A Qualcomm graphics expert gave insight into work on mobile virtual reality in Android that is about to emerge from the lab.
Hitting the 20 millisecond latency target
SAN JOSE, Calif.—Google’s Daydream VR is very much a reality today for semiconductor managers such as Tim Leland. The head of visual processing at Qualcomm is one of many working with the search giant for some time to bring to all next-generation Android phones an upgraded version of the mobile virtual reality Samsung pioneered with its GearVR.
Leland’s team helped develop an Android framework for optimizing single-buffer rendering. The graphics cores in its latest Snapdragon 820 SoC were tuned to deliver fine grained pre-emption to reduce motion-to-photon latency, a key metric to make sure displays change as fast as a user’s head moves.
“It took a lot of effort” from deep in the SoC through Android to the application to hit the 20 millisecond target, Leland said.
Snapdragon chips needed “to change way they handshake with sensors” to reduce latency. The sensors themselves need to support fast sampling at rates of 100 MHz to a gigahertz.
Qualcomm developed an algorithm it calls visual inertial odometry to track head motion across six-degrees of freedom. It correlates on Snapdragon’s embedded Hexagon DSPs data from a handset’s accelerometer, gyroscope, magnetometer and cameras.
Developers will be able to access the Qualcomm technique in an SDK the company will release soon. Google also plans to handle sensor fusion tasks in Android N, presumably for handset makers using SoCs that don’t sport their own sensor fusion capabilities.
In a white paper, Qualcomm claims its Snapdragon 820 has less than 18 ms motion-to-photon latency. "To put this challenge in perspective," it says, "a display running at 60 Hz is updated every 17 ms, and a display running at 90 Hz is updated every 11 ms."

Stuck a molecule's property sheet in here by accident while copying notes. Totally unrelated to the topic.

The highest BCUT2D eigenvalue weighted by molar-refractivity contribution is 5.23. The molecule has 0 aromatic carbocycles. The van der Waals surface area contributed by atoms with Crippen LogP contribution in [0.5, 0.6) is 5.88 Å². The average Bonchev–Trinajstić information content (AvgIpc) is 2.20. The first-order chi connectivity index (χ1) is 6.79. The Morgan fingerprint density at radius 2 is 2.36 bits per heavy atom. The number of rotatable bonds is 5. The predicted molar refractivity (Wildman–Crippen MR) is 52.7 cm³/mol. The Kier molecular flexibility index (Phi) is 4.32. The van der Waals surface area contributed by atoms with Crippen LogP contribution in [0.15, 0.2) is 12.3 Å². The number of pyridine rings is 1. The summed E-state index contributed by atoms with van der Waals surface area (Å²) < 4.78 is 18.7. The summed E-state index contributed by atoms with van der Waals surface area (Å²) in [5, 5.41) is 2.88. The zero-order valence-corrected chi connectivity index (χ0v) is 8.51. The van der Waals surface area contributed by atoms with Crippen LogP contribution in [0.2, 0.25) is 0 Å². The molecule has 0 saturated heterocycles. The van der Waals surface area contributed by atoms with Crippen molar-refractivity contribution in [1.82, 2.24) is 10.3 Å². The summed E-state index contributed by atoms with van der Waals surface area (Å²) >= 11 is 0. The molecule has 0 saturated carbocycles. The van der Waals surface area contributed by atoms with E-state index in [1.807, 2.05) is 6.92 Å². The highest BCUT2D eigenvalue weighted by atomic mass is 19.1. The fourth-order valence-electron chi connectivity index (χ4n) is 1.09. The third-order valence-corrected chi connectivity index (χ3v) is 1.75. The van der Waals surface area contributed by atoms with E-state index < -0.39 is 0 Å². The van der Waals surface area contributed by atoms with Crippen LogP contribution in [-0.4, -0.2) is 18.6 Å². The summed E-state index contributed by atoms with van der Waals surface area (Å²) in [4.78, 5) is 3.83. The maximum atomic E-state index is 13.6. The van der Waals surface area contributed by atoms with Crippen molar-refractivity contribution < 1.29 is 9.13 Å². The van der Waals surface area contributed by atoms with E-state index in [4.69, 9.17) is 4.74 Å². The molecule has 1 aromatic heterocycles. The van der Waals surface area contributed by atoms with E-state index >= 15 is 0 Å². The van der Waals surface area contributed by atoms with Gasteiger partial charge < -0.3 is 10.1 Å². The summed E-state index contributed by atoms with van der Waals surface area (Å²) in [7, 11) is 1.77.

Most Daydream headsets will be passive smartphone containers like Samsung's GearVR. (Images: Google)
Handsets typically will need AMOLED displays. They support faster switching times than conventional LCDs which can show ghosted images.
Graphics cores will use a host of tricks to render images to give users a fluid sense of motion while minimizing battery drain. For example, devices will reuse macro-blocks as often as possible to reduce the need to render images.
A simple technique is to render images in the center of a display first, assuming this is where the user is focused. A more advanced approach will use the smartphone’s camera to track eye movement to determine what portions of an image to render first.
Compression of graphics data has become a focus for reducing power while increasing processing speed. Another trick involves changing the tones in an image to make it appear brighter without needing to crank up the power-hungry backlight.
It’s a challenge given today’s phones get hot to the touch just tracking driving directions in a car. Phones this fall will be asked to do more while riding next to the user’s face. The hope is VR will inject excitement in a premium handset market that has slowed.